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Wisconsin Trails

Today I got the December issue of Wisconsin Trails. They did a nice little article about my Chernobyl exhibit in Madison. I was afraid they would run the photo the size of a stamp, so I was happy to see it runs across a full page.

Revisiting Chernobyl
Madison photographer Michael Forster Rothbart spent a year in Chernobyl on a Fulbright Scholarship to photograph and interview Ukrainians who remain in villages near Chernobyl a generation after the 1986 nuclear power plant accident.

This Forster Rothbart photo (above) shows Leonid Budkovskiy with his grandson Slava. When the Chernobyl plant exploded, Budkovskiy was a mailman in Ivankiv. For four years, he was reassigned to deliver top-secret mail from Ivankiv to the military headquarters in Chernobyl. One after another, the drivers he worked with refused to drive to Chernobyl. He continued, however, out of a sense of duty. His legs slowly stopped working and by 1996 he was confined to a wheelchair. Currently, he spends most days sitting on his back stoop, overlooking the vegetable garden, and getting assistance from his wife and grandson.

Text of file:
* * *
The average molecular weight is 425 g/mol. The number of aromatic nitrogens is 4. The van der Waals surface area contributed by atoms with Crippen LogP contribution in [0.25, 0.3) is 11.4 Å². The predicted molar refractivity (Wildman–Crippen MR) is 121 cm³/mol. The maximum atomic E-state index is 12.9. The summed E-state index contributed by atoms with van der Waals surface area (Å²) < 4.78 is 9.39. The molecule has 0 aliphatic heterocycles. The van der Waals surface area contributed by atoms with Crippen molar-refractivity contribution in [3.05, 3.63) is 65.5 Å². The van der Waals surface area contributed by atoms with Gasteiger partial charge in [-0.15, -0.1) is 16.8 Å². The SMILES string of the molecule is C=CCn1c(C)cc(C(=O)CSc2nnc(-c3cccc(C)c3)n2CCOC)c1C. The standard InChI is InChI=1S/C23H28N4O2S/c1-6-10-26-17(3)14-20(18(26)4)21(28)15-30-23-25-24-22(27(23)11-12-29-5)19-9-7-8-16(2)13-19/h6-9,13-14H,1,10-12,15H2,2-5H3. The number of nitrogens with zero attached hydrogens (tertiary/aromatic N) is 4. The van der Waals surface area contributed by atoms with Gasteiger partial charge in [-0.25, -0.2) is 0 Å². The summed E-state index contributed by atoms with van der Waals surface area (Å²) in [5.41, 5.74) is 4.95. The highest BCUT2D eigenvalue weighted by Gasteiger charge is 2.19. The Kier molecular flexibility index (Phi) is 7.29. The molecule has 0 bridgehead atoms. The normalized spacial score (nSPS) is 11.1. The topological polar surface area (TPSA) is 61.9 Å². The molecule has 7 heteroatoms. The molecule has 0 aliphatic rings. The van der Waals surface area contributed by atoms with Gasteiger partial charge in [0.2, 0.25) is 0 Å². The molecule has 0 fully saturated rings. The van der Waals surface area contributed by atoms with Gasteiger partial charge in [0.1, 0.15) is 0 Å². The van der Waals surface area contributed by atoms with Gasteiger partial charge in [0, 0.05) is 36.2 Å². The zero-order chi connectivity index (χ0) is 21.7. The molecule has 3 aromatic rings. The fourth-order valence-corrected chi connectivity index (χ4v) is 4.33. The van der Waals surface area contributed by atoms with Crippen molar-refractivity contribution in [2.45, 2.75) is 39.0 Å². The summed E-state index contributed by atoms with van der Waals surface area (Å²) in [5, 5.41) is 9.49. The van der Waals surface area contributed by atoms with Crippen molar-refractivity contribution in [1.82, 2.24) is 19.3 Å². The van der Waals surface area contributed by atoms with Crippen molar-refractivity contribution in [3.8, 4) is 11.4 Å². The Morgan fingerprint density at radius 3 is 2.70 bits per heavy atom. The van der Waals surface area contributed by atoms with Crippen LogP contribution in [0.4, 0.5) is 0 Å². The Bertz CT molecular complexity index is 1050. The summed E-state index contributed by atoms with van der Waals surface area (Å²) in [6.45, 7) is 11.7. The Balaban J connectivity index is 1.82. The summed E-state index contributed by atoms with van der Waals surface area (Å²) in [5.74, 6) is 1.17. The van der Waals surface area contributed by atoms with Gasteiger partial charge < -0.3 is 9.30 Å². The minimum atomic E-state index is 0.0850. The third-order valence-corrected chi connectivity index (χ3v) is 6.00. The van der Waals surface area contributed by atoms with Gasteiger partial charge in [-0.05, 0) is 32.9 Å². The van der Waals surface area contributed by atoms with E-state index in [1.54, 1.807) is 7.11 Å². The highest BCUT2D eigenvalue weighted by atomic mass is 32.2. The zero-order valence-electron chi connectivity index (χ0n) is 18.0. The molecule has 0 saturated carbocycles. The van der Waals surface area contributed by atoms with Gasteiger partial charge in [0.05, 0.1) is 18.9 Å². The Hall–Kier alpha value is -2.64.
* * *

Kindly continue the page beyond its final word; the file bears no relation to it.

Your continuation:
"Most visitors think Chernobyl is a place of danger and despair, and so this is what they photograph. For me, however, Chernobyl tells a story about endurance and hope," says Forster Rothbart. "I created this exhibit because I want the world to know what I know: the people of Chernobyl are not victims, mutants and orphans. They are simply people living their lives, with their own joys and sorrows, hopes and fears. Like you. Like me."

Forster Rothbart's next exhibit, Inside Chernobyl, is currently showing in the Ukraine and will open in Washington, D.C. in April with additional showings planned for Milwaukee and Chicago. After Chernobyl can be seen online at

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